Objective: To provide a randomized placebo-controlled trial to determine the efficacy of an auricular acupressure device.
Design: Subjects were randomly assigned to either treatment or placebo. The treatment group received the acupressure device and were instructed to use the device in their dominant ear. The placebo group received an acupressure device for their wrist. Participants were followed for 12 weeks.
Setting: Outpatient core of the New York Obesity Research Center.
Subjects: 96 obese adult volunteers, 80 females and 16 males, between 19 and 70 years of age.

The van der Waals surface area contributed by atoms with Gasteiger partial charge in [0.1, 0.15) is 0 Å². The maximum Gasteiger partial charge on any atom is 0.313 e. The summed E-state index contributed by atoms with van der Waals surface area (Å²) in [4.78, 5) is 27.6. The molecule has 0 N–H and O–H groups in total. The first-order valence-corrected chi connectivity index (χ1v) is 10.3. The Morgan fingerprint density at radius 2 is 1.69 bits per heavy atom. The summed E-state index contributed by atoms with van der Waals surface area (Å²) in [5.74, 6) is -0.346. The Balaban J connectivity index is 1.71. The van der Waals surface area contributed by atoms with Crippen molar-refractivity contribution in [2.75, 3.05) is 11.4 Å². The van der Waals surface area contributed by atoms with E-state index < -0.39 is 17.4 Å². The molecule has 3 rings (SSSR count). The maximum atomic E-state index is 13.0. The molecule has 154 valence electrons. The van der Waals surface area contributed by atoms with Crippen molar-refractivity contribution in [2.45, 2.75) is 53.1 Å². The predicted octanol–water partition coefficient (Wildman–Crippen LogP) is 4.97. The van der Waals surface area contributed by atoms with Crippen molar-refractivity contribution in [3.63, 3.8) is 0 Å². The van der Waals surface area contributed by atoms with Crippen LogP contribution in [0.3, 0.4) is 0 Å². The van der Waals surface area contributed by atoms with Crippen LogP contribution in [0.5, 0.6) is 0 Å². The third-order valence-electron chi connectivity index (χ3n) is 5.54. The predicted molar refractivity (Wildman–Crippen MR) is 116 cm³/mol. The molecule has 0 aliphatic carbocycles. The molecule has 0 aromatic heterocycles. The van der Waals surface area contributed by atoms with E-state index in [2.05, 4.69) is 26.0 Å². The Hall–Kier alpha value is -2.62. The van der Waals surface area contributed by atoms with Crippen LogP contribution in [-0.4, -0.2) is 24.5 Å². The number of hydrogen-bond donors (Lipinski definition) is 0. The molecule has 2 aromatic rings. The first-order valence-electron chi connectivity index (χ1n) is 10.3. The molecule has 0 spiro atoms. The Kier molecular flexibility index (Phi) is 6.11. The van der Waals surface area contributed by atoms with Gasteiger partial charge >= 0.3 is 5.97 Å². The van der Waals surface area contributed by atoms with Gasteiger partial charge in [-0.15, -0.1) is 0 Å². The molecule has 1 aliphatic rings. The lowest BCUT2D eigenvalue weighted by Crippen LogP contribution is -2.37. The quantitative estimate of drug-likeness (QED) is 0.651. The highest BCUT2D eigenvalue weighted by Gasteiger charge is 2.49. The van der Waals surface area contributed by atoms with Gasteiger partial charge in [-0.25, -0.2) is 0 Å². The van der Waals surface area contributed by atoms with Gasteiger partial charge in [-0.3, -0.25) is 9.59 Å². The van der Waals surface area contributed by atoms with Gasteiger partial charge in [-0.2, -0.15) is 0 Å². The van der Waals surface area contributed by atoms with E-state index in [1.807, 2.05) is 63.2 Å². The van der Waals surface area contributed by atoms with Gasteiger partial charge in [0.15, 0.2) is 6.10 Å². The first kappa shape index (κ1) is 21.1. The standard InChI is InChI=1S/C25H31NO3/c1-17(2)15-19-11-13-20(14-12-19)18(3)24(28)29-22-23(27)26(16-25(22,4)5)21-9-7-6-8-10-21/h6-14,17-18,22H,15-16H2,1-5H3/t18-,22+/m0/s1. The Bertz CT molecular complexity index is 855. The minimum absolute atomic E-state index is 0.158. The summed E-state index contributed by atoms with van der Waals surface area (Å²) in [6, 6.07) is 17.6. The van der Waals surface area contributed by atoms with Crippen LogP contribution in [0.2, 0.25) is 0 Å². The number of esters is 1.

Measurements: Weight, body fat, and blood pressure measured every two weeks.
Results: All subjects combined lost, on average, 0.96 kg. There was no significant difference between the two groups on weight loss (mean wt loss = 1.28 [s.d. = 2.74] kg for treatment and 0.63 [s.d. = 3.26] kg for placebo) regardless of whether all subjects were examined or only the most compliant subjects were examined. Similarly, there were no significant differences between the two groups regarding fat loss or blood pressure reduction.
Conclusion: The acupressure device appears to be a safe device (did not cause any harmful side effects). However, it did not promote significantly greater weight or fat loss, or declines in blood pressure than placebo.